The World of : Hilaire Belloc

I am not a Catholic nor I hope a reactionary. Oddly, two of my favourite English poets are both and neither of them was born English. That is, Thomas Stearns Eliot  and Joseph Hilaire Pierre RenĂ© Belloc. This is a bit about the latter. Now, here is a man who enjoyed his pint. 

He overcame this triple handicap to become a satirist, poet, politician, writer and soldier, in my view never quite making the first grade at any of them. I know his poetry best and sometimes indulge in it when in the mood for sentimental doggerel. The subject matter appealed more than the style and is why I have added this post. 'Nuff respect, as the locals hereabouts might say. Now, he is probably best known for his Children's rhymes, which were often cautionary in a proper Catholic sense. "Jim, who ran away from his nurse, and was eaten by a lion". 

What qualifies him for the award of a post here is his stature as a saint among pootlers and a man who loved a pint to boot. Mind, it is unlikely I would have enjoyed sharing it with him and, believe me, I am not fussy. Maybe he was the least liberal person ever to become a Liberal MP.  

Viewed from the gallows platform of 21st Century righteousness, if alive now, he would be cancelled, de-platformed and locked up. Not a man short of opinions on just about everything, H.G Wells commented that talking with him was 'like arguing with a hailstorm". In his early years he seems to have been virulently anti-Semitic but there is some evidence that he softened his views when he saw how it manifested in practice. Also a monster? Perhaps. But it's a good job he didn't have a twitter account. We don't allow people to change their mind these days do we? (Full confession. I used to live South of the Thames). 

But the real gems are his books on trips on foot across the Southern English Downs and in Sussex in particular. One was effectively an imagined pub crawl below the South Downs with three companions, the Poet, the Sailor and Grizzlebeard, who could well have been his alter-egos!  Another was on the 'old road' between Winchester and Canterbury.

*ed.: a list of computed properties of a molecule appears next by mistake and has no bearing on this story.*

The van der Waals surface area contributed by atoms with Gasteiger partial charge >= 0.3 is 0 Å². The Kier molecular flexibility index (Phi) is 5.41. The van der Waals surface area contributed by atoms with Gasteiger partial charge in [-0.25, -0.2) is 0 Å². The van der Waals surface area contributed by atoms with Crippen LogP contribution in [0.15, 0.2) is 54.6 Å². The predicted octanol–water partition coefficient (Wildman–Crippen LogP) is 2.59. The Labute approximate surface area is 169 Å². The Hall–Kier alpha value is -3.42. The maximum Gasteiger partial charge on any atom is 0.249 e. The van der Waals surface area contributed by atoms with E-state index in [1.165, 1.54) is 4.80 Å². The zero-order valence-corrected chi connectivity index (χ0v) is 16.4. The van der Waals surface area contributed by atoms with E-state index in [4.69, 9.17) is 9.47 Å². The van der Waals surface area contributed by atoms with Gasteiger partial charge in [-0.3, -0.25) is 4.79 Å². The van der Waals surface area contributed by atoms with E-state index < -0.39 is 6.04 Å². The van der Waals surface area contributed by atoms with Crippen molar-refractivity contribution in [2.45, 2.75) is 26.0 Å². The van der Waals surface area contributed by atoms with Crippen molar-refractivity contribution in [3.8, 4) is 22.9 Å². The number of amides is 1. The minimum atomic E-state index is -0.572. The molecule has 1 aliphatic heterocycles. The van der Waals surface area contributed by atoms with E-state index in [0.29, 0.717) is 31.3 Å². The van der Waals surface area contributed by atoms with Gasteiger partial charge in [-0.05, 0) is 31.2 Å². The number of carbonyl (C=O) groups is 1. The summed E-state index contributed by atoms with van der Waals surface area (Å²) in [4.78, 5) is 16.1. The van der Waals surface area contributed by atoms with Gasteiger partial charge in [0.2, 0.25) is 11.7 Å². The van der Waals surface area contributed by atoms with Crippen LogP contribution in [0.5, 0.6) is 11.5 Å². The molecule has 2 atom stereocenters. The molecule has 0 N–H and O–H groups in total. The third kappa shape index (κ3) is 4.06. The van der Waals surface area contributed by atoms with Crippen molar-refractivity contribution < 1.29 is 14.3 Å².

The Four Men: A Farrago 

The Sussex folk singer Bob Copper published a 'footsteps' book on the route. I hope he fared better than I did. In February 1974, a bit of a hippy, freezing cold, with minimal kit and sleeping rough, I set off on the route. My only memories are the pain of nails coming through the soles of my cheap Hawkins boots and the greeting at the bar of the Washington Inn. Belloc had penned a song with the line 'the swipes they pull in at the Washington Inn are the very best beer I know'. I turned up to find it only served Watneys and a greeting (triggered by my period style lack of a hair cut) of 'what can I do for you Madam'. My response fitted the age and my age and I happily left him to clean up the mess. I don't think the pub is there now. Good. 

Belloc's wanderings are partly travelogue and I think partly invention. They are a hymn of remembrance of a sepia-painted Edwardian England and the simple delights of the countryside, Some are available free to download on Project Gutenberg. Have a dip. Or check the three verses from Song of the South Country that I have pasted in at the end of the post. Sophisticated they are not. Love song they might be. They bring to my mind a picture of an old man crying into his pint over the lost, sunlit world of his younger days. It is sentimental doggerel, but then I would turf Wordsworth into that hat as well, wandering around as lonely as a cloud, in nauseating anticipation of the prancing Fotherington Thomas.